The Lying Woods by Ashley Elston (327 pages)
Overview: Owen's biggest concern in life is dodging Jack's next prank until he finds out his father has disappeared with the entire company's funds. He is forced to return to Lake Crane in shame with his mother and live in his aunt's house. All of their possessions are seized. Everyone gives Owen dirty looks even though he just found out about his father's crimes. An entire town's been robbed, and the weight is on Owen and his mom's shoulders. Owen gets a job at the pecan orchard that Detective Hill directs him to, and he finds the owner, Gus. As he keeps working there, he starts to learn about their parent's romance on the orchard when they were his age... but the story doesn't amount to exactly what it seems. Overall: 4
Characters: 4 Owen starts off as kind of a jerk, but I can't really blame him. He feels as screwed over as the people in town who lost their retirement and life savings. He's also grown up as the ultra-wealthy son of a major fracking company owner who was like the king of the town, and he's gone to an all boy's boarding school since sixth grade. So he's snobby and a touch insensitive until he starts trying to rekindle his friendship with his childhood best friend Pippa and starts working with Gus.
Gus is another great character. He takes Owen on despite his past and his attitude, and his compassion really helps Owen grow. I like that Owen did get the chance to grow and change because it was obvious from the start that his heart was in the right place, and it was nice to see a mentorship type relationship.
I also love reading about Maggie and Noah's love story in 1999. Maggie is Owen's mother, and, while she's not really in the current timeline, she flourishes in the past one. Noah is also lovely and compassionate- someone who genuinely wants to overcome his unfortunate past.
Plot: 4 At first, the story is a little slow. It's interesting to see him start to develop footholds in the town, but the story sort of drags for a while. There's a bright spot when Pippa shows up. She's not super developed, but I love her because she eats candy bars like I do.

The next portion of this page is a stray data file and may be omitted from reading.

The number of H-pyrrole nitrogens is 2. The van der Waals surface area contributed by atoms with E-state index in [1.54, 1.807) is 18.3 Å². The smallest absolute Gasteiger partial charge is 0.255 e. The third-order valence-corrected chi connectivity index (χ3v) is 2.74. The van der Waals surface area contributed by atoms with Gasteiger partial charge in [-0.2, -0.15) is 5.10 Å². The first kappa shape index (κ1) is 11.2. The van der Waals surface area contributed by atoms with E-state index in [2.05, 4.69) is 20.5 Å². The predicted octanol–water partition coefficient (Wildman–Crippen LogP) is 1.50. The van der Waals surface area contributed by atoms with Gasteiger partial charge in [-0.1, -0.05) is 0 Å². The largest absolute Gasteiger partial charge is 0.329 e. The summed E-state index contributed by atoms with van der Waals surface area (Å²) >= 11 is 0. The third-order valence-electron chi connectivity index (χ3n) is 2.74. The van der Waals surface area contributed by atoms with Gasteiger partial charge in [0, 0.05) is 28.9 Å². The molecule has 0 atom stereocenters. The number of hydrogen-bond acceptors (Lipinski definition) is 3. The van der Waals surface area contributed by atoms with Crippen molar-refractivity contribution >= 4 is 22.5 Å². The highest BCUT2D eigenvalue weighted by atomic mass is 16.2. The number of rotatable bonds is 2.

It's the last 70ish pages where the story catches fire and you have to speed through to the end because... wow. It's so good. Everything comes together in an OMG way that I doubt you could guess. And then the twists keep coming.
It also cradles perfectly into the summer of 1999 vignettes that are scattered throughout. As that story unfolds, it provides a little dramatic irony to the reader and allows them to start guessing even when Noah just keeps running into walls.
Writing: 4 I liked Elston's writing enough to definitely read books from her again. I wish the thriller part was a bit faster paced at the start and the mystery started getting uncovered earlier. I did love the prelude parts about the parent's teen love story. It's beautifully written and the short bursts fueled me through the slower parts of the book.
Also, if you like unique books, this one is pretty high up there. It's set in Louisana, not a common setting, and deals with fraud in the oil and gas world as well as maintaining and running a pecan orchard. It's definitely more than your standard boarding school book as it seems from the start.
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